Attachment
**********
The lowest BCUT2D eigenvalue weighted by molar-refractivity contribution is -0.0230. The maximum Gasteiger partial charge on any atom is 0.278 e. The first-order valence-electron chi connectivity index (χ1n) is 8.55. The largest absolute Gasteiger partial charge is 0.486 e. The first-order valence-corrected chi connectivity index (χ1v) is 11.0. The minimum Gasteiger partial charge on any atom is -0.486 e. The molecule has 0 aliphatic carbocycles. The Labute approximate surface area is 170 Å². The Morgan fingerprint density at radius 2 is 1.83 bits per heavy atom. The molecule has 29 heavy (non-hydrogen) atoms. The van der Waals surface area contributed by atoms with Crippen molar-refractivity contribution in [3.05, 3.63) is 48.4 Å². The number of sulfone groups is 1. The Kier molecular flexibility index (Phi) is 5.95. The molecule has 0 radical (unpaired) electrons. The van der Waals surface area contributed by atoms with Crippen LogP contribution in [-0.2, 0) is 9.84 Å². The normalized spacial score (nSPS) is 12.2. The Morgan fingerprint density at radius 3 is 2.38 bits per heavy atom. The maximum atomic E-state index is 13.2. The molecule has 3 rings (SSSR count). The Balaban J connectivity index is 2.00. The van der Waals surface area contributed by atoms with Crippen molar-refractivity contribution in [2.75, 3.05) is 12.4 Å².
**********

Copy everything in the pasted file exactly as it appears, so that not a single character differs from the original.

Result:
The lowest BCUT2D eigenvalue weighted by molar-refractivity contribution is -0.0230. The maximum Gasteiger partial charge on any atom is 0.278 e. The first-order valence-electron chi connectivity index (χ1n) is 8.55. The largest absolute Gasteiger partial charge is 0.486 e. The first-order valence-corrected chi connectivity index (χ1v) is 11.0. The minimum Gasteiger partial charge on any atom is -0.486 e. The molecule has 0 aliphatic carbocycles. The Labute approximate surface area is 170 Å². The Morgan fingerprint density at radius 2 is 1.83 bits per heavy atom. The molecule has 29 heavy (non-hydrogen) atoms. The van der Waals surface area contributed by atoms with Crippen molar-refractivity contribution in [3.05, 3.63) is 48.4 Å². The number of sulfone groups is 1. The Kier molecular flexibility index (Phi) is 5.95. The molecule has 0 radical (unpaired) electrons. The van der Waals surface area contributed by atoms with Crippen LogP contribution in [-0.2, 0) is 9.84 Å². The normalized spacial score (nSPS) is 12.2. The Morgan fingerprint density at radius 3 is 2.38 bits per heavy atom. The maximum atomic E-state index is 13.2. The molecule has 3 rings (SSSR count). The Balaban J connectivity index is 2.00. The van der Waals surface area contributed by atoms with Crippen molar-refractivity contribution in [2.75, 3.05) is 12.4 Å².